Carbon and Inequality II

Ryan Avent writes,

The rich don’t consume fewer non-durables than the poor, they just consume less as a share of their income. In practice, and unsurprisingly, the rich consume much, much more than the poor. They also consume a lot of carbon-intensive durable goods, like big houses and big cars. They fly more. They’re less likely to take public transit, and so on. According to the Carbon Tax Center, households in the richest income quintile in America spent over $3,000 on gas in 2005, while the poorest spent under $900. The rich are not greener.

That’s a good point, which is why I used the slippery “in some sense” — their consumption is less carbon-intensive. But Ryan’s point stands. In absolute terms, the rich are less green because they consume more. It’s funny: I just wrote a Current about the imperative to reduce our carbon-intensive consumption, including the size of our homes, etc. (It’ll go up on Monday.) So I definitely should have made this explicit. We agree that the domestic poor will bear a heavy burden, though Ryan is optimistic about third and fourth order effects. I hope he’s right.

Noah, incidentally, makes a good point about Baumol’s cost disease. But I don’t think it contradicts my broader point about uneven impacts — the rich are feeling squeezed due to their relatively high reliance on in-person services. That’s a discussion for another post.

But Reihan misunderstands Prasad (odd given that he’s provided counter-evidence to his position in the very quote he uses). She doesn’t say that an effective carbon tax never generates revenue, or that revenue generated should never be returned to taxpayers. She simply suggests that in order to be effective, a carbon tax must continually be increased above the revenue maximizing rate–something politicians who commit tax revenue to long-term purposes are likely to avoid doing.

When Prasad wrote the following:

if reducing emissions is the goal, then a carbon tax is a tax you want to impose but never collect.

She meant to suggest that the revenue would need to be channeled towards industry, e.g.,

Instead, if we want to reduce carbon emissions, then we should follow Denmark’s example: tax the industrial emission of carbon and return the revenue to industry through subsidies for research and investment in alternative energy sources, cleaner-burning fuel, carbon-capture technologies and other environmental innovations.

Now, this could be a matter of boiling down a complex argument to op-ed length. Perhaps some of the (declining) revenue can be dedicated to compensating taxpayers to ease the transition. She does not, in praising the Danish approach, identify this as a possibility, though it’s entirely possible that she’s done this elsewhere. But again, what will happen — in the political process — as these taxpayer sweeteners diminish over time? I’m suggesting that the Prasad approach is the most coherent one for carbon tax advocates, and that it cuts against returning the revenue to taxpayers.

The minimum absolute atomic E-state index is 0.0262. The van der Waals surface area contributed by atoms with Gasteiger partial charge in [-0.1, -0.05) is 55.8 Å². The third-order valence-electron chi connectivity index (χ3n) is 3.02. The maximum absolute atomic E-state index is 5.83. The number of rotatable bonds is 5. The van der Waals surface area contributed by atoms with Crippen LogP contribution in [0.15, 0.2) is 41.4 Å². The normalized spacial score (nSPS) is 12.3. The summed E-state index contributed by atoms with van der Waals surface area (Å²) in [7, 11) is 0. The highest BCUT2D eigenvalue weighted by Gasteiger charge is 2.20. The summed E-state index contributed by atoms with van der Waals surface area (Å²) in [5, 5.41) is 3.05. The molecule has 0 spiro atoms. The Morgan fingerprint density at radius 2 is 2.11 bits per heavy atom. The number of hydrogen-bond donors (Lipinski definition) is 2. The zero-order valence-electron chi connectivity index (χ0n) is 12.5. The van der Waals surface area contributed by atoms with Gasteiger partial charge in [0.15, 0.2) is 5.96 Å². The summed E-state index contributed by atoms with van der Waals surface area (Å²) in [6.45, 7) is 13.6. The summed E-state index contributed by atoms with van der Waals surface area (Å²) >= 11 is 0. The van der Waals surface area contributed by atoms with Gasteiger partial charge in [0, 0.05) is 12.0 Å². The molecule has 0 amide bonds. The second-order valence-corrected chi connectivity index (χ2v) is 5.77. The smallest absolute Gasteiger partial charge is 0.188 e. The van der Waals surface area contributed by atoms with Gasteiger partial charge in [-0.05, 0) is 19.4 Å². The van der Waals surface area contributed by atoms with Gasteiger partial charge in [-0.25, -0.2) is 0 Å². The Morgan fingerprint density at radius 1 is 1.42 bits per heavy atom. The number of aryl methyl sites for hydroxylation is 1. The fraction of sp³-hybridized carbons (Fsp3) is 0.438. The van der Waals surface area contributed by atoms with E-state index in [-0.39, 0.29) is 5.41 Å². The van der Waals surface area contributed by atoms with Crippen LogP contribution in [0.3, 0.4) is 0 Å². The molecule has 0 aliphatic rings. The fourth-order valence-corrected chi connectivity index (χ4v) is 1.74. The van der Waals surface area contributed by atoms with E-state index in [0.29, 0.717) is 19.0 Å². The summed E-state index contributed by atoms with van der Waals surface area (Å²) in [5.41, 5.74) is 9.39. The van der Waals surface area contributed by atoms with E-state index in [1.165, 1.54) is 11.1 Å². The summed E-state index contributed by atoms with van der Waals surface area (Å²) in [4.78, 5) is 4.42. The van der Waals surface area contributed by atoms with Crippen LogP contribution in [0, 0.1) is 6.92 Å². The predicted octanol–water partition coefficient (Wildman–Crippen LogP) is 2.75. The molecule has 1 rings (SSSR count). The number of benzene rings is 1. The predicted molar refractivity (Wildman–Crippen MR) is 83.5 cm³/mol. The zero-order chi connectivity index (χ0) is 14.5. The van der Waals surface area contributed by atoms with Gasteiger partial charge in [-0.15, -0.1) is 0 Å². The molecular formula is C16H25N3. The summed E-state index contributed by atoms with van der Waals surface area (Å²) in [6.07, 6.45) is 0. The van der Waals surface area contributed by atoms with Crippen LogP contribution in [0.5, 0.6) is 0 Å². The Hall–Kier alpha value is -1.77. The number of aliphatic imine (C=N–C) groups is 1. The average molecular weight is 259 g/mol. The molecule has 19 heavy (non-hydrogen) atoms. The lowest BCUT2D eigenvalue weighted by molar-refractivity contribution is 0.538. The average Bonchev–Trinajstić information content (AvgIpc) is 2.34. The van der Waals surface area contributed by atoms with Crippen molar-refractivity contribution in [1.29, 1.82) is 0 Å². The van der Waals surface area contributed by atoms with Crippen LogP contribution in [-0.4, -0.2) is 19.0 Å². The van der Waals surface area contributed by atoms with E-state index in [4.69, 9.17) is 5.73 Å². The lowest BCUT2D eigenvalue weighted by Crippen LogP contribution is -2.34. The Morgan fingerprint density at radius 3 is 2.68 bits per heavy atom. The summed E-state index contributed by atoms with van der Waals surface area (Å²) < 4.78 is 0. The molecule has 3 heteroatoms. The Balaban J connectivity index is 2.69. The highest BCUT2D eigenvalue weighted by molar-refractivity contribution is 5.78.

Ryan goes on:

But Reihan basically says that carbon pricing is insane, extremely costly, and regressive, which tells me that he’s probably not spent much time exploring the relevant arguments.

I don’t think I’ve ever suggested that carbon pricing is “insane,” particularly since I was a forceful advocate of carbon pricing very recently. And I don’t think all regressive taxes are necessarily bad, provided they are paying for services that disproportionately benefit the less-well-off (e.g., a VAT that pays for universal healthcare or universal pensions). I just think we should be wary of them. VATs are, in my view, superior to income taxes. I do think carbon pricing is extremely costly, and that my understanding of political economy suggests that we won’t do a very good job of implementing carbon pricing.

It seems to me that conservatives have learned nothing politically from the climate change debate to date. Facts on the ground are forcing them to abandon the denialist position, and facts on the ground will ultimately force them to abandon the do-nothing position. Rather than get ahead of the curve and offer a reasonable critique of the liberal approach, they’ve opted to stick their fingers in their ears and hope for the best. That’s bad policy, and it’s bad politics.

Leaving aside the substantive issue, I think that the politics of carbon pricing are clear — as long as conservatives are denialists, they allow Democrats to make promises on which they can’t deliver: we would take action, we care about the environment, etc. By recognizing that climate change is real, and by proposing modest, low-cost strategies to deal with the downside risks, conservatives will call the bluff of Democrats who advocate a sweeping transformation of the economy, one that will cause a lot of economic dislocation.

That said, I am open to lots of different approaches to tackling this issue. I just think that a single-country approach will do little good, that the uneven impact of carbon pricing will sharply increase the likelihood of regulatory capture, and that technological solutions are a better long-term bet. Why does technology matter? We need to give the developing world a better reason to decarbonize their economies than, “But we’re taking the lead!”

I would be happy to spend vast sums on an approach designed to spur technological innovation in this space, funded out of VATs and income taxes and other broad-based taxes. It’s not even the cost that bothers me, though it’s certainly not trivial. I just think carbon pricing will be made to work for GE and the NAM. Ryan believes that political will can prevent this from happening. I don’t.